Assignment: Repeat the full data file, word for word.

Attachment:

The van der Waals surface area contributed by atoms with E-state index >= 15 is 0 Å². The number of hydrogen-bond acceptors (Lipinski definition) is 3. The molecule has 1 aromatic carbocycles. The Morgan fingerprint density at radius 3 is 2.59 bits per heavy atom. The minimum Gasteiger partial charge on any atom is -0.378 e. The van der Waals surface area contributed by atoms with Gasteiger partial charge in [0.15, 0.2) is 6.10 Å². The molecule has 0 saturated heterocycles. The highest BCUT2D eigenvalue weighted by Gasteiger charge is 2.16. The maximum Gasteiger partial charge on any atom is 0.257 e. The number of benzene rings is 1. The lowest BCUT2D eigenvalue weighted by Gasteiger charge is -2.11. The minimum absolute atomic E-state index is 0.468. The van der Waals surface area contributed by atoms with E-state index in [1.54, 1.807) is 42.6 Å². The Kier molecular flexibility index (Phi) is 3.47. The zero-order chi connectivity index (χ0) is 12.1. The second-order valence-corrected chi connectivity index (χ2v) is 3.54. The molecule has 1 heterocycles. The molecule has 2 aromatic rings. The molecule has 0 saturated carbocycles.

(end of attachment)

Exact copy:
The van der Waals surface area contributed by atoms with E-state index >= 15 is 0 Å². The number of hydrogen-bond acceptors (Lipinski definition) is 3. The molecule has 1 aromatic carbocycles. The Morgan fingerprint density at radius 3 is 2.59 bits per heavy atom. The minimum Gasteiger partial charge on any atom is -0.378 e. The van der Waals surface area contributed by atoms with Gasteiger partial charge in [0.15, 0.2) is 6.10 Å². The molecule has 0 saturated heterocycles. The highest BCUT2D eigenvalue weighted by Gasteiger charge is 2.16. The maximum Gasteiger partial charge on any atom is 0.257 e. The number of benzene rings is 1. The lowest BCUT2D eigenvalue weighted by Gasteiger charge is -2.11. The minimum absolute atomic E-state index is 0.468. The van der Waals surface area contributed by atoms with E-state index in [1.54, 1.807) is 42.6 Å². The Kier molecular flexibility index (Phi) is 3.47. The zero-order chi connectivity index (χ0) is 12.1. The second-order valence-corrected chi connectivity index (χ2v) is 3.54. The molecule has 1 heterocycles. The molecule has 2 aromatic rings. The molecule has 0 saturated carbocycles.